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Contributors in this issue

Tell me



photo

Antoinette Brim




 

 

 

Tell me

 

The gas is off

our children are cold.

Do you love me?

I heat water in the microwave to fill

the sink to wash their faces and hands.

Do you love me?

 I sit up with the space heater

watching for sparks.  Our children

are barely lumps under layers of quilts.

Your love leaves me cold

leaves me hungry

leaves me.

Enough becomes less when divided

into three small mouths.  I've gro wn

too old, too practical for promises.

Sing sweet songs that rise on the steam

of pots of boiling potatoes.  Look at me

with soft eyes as the furnace awakens with a roar.

When our children run past me in bare feet, 

white cotton t-shirts grazing their thighs. 

Then I will know you love me.

 

 

 

Postcards from an Ambient Life



I.

 

My pen broke just now and the sticky and oh so black ink has affixed my fingers to it but I don't want to stop writing because I'm outside and the sky is this turquoise blue as if the night can't drive out a hopeful day and fireflies are playing hide and seek with me — one moment glowing green to my right and phosphorescent to my left — far off above my head, they play visual tag.  The male cicadas are loud and we female cicadas are silent but my pen is still writing — broken and bleeding sticky black ink.  I know as long as I don't move from this spot and I don't stop writing, I won't fear the messiness of being broken.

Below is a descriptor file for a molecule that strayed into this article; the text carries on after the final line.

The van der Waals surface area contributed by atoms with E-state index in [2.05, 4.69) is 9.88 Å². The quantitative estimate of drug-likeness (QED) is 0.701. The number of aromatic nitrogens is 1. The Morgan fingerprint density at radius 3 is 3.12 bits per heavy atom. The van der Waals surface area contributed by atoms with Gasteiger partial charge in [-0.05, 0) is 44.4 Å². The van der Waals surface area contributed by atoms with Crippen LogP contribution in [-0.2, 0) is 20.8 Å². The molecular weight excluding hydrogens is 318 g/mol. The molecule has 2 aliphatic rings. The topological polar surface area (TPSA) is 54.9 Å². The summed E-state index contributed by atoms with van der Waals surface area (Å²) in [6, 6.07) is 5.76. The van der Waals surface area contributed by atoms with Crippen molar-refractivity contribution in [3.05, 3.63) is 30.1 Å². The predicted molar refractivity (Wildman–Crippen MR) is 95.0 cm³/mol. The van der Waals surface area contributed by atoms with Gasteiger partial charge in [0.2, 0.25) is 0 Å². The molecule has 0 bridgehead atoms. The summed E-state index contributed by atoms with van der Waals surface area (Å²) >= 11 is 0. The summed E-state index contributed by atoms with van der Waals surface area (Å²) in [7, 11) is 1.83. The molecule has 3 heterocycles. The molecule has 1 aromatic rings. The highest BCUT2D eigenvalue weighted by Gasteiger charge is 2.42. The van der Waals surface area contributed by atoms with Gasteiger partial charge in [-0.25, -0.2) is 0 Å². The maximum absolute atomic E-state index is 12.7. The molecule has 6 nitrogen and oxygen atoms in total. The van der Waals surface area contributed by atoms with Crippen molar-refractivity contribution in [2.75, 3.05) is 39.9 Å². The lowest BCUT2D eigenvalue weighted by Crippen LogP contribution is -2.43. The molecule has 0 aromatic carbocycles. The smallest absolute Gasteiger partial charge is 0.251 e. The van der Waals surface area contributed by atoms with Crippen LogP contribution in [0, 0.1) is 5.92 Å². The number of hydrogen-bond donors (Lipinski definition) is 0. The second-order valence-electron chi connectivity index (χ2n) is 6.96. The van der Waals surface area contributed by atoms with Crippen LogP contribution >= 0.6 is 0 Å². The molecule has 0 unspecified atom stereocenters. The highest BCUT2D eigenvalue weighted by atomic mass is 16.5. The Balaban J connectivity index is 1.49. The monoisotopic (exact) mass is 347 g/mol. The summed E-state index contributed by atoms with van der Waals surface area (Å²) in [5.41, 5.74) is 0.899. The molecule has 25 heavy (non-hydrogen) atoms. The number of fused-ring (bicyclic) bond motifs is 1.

II.

 

We do things for the damnedest reasons — like go off to be alone — because we don't want be alone.  We want to be missed and followed — to be sought after and longed for.  It would make so much more sense simply to shout out:  find me for God's sake! If we fell into a well, we would shout.  We wouldn't sulk expecting someone to just know we needed a hand out of the darkness.

 

III.

 

Our photography teacher told us to 'see the light.'  I'm a poet, so I thought it would be easy.  But it wasn't.  Until one day at the bus stop, I looked up to see the streetlight still on in the early morning hours.  Its light shattered the early morning rain into a curtain of crystal shards that pooled onto the black asphalt street.  I saw the light for the very first time.  Is it that difficult to see love?  Is it so subtly hidden in plain sight?  Have I looked past it because I expected an overwhelming 4th of July explosion of whistle and color?  The 4th of July only comes once a year.  But the streetlight comes on everyday to light the school children's way to the yellow and black bus. It backlights the rain and shines my way home. Yeah.  I think that's love.